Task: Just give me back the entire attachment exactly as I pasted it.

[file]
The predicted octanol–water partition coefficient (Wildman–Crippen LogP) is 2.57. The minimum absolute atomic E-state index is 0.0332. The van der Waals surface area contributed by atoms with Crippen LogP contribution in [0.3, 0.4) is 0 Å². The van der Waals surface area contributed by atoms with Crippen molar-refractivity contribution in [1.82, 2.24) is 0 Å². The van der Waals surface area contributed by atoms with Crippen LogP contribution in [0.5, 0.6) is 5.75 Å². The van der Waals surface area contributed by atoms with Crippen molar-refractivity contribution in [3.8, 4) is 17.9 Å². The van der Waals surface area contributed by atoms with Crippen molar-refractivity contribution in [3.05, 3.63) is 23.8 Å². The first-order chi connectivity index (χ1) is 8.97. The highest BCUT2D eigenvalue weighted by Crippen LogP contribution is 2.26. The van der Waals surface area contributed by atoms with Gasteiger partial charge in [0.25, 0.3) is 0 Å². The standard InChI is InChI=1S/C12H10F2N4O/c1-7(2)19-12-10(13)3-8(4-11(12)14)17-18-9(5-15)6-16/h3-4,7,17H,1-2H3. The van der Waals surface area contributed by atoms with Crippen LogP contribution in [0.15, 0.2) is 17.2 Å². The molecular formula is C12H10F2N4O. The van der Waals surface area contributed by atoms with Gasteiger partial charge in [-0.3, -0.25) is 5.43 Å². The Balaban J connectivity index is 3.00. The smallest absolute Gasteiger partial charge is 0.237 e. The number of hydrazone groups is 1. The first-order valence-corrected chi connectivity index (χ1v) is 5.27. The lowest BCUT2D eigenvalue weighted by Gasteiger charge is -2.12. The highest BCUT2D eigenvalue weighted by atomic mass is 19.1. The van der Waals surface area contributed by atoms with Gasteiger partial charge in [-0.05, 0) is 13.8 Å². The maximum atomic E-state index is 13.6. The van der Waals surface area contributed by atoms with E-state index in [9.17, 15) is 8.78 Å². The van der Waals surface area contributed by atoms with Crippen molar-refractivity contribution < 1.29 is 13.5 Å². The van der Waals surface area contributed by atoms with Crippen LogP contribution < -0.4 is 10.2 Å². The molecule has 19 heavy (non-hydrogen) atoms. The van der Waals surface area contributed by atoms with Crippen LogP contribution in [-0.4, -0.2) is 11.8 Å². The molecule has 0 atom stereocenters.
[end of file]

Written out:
The predicted octanol–water partition coefficient (Wildman–Crippen LogP) is 2.57. The minimum absolute atomic E-state index is 0.0332. The van der Waals surface area contributed by atoms with Crippen LogP contribution in [0.3, 0.4) is 0 Å². The van der Waals surface area contributed by atoms with Crippen molar-refractivity contribution in [1.82, 2.24) is 0 Å². The van der Waals surface area contributed by atoms with Crippen LogP contribution in [0.5, 0.6) is 5.75 Å². The van der Waals surface area contributed by atoms with Crippen molar-refractivity contribution in [3.8, 4) is 17.9 Å². The van der Waals surface area contributed by atoms with Crippen molar-refractivity contribution in [3.05, 3.63) is 23.8 Å². The first-order chi connectivity index (χ1) is 8.97. The highest BCUT2D eigenvalue weighted by Crippen LogP contribution is 2.26. The van der Waals surface area contributed by atoms with Gasteiger partial charge in [0.25, 0.3) is 0 Å². The standard InChI is InChI=1S/C12H10F2N4O/c1-7(2)19-12-10(13)3-8(4-11(12)14)17-18-9(5-15)6-16/h3-4,7,17H,1-2H3. The van der Waals surface area contributed by atoms with Crippen LogP contribution in [0.15, 0.2) is 17.2 Å². The molecular formula is C12H10F2N4O. The van der Waals surface area contributed by atoms with Gasteiger partial charge in [-0.3, -0.25) is 5.43 Å². The Balaban J connectivity index is 3.00. The smallest absolute Gasteiger partial charge is 0.237 e. The number of hydrazone groups is 1. The first-order valence-corrected chi connectivity index (χ1v) is 5.27. The lowest BCUT2D eigenvalue weighted by Gasteiger charge is -2.12. The highest BCUT2D eigenvalue weighted by atomic mass is 19.1. The van der Waals surface area contributed by atoms with Gasteiger partial charge in [-0.05, 0) is 13.8 Å². The maximum atomic E-state index is 13.6. The van der Waals surface area contributed by atoms with E-state index in [9.17, 15) is 8.78 Å². The van der Waals surface area contributed by atoms with Crippen molar-refractivity contribution < 1.29 is 13.5 Å². The van der Waals surface area contributed by atoms with Crippen LogP contribution < -0.4 is 10.2 Å². The molecule has 19 heavy (non-hydrogen) atoms. The van der Waals surface area contributed by atoms with Crippen LogP contribution in [-0.4, -0.2) is 11.8 Å². The molecule has 0 atom stereocenters.